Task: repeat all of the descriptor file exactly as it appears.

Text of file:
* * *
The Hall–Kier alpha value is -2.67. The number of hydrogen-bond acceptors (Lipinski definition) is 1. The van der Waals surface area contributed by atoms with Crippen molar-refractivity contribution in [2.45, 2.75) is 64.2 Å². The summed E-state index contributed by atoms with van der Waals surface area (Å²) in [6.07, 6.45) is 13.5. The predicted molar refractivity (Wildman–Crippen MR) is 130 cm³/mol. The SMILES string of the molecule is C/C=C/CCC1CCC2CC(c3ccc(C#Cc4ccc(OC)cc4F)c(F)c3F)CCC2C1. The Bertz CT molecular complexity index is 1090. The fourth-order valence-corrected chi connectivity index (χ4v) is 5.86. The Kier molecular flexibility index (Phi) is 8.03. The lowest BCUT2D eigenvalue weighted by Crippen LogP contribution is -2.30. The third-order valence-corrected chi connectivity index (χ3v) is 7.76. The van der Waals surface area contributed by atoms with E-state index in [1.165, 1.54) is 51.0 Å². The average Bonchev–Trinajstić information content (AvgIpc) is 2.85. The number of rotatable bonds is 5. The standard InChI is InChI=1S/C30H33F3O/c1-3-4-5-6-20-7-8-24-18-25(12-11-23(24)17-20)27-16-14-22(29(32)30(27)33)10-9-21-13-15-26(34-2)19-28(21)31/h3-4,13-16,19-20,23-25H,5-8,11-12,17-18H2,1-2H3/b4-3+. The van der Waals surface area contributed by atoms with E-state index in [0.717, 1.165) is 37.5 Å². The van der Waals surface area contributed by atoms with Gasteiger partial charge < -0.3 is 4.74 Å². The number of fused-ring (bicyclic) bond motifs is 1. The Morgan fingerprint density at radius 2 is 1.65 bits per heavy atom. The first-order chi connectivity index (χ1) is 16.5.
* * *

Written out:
The Hall–Kier alpha value is -2.67. The number of hydrogen-bond acceptors (Lipinski definition) is 1. The van der Waals surface area contributed by atoms with Crippen molar-refractivity contribution in [2.45, 2.75) is 64.2 Å². The summed E-state index contributed by atoms with van der Waals surface area (Å²) in [6.07, 6.45) is 13.5. The predicted molar refractivity (Wildman–Crippen MR) is 130 cm³/mol. The SMILES string of the molecule is C/C=C/CCC1CCC2CC(c3ccc(C#Cc4ccc(OC)cc4F)c(F)c3F)CCC2C1. The Bertz CT molecular complexity index is 1090. The fourth-order valence-corrected chi connectivity index (χ4v) is 5.86. The Kier molecular flexibility index (Phi) is 8.03. The lowest BCUT2D eigenvalue weighted by Crippen LogP contribution is -2.30. The third-order valence-corrected chi connectivity index (χ3v) is 7.76. The van der Waals surface area contributed by atoms with E-state index in [1.165, 1.54) is 51.0 Å². The average Bonchev–Trinajstić information content (AvgIpc) is 2.85. The number of rotatable bonds is 5. The standard InChI is InChI=1S/C30H33F3O/c1-3-4-5-6-20-7-8-24-18-25(12-11-23(24)17-20)27-16-14-22(29(32)30(27)33)10-9-21-13-15-26(34-2)19-28(21)31/h3-4,13-16,19-20,23-25H,5-8,11-12,17-18H2,1-2H3/b4-3+. The van der Waals surface area contributed by atoms with E-state index in [0.717, 1.165) is 37.5 Å². The van der Waals surface area contributed by atoms with Gasteiger partial charge < -0.3 is 4.74 Å². The number of fused-ring (bicyclic) bond motifs is 1. The Morgan fingerprint density at radius 2 is 1.65 bits per heavy atom. The first-order chi connectivity index (χ1) is 16.5.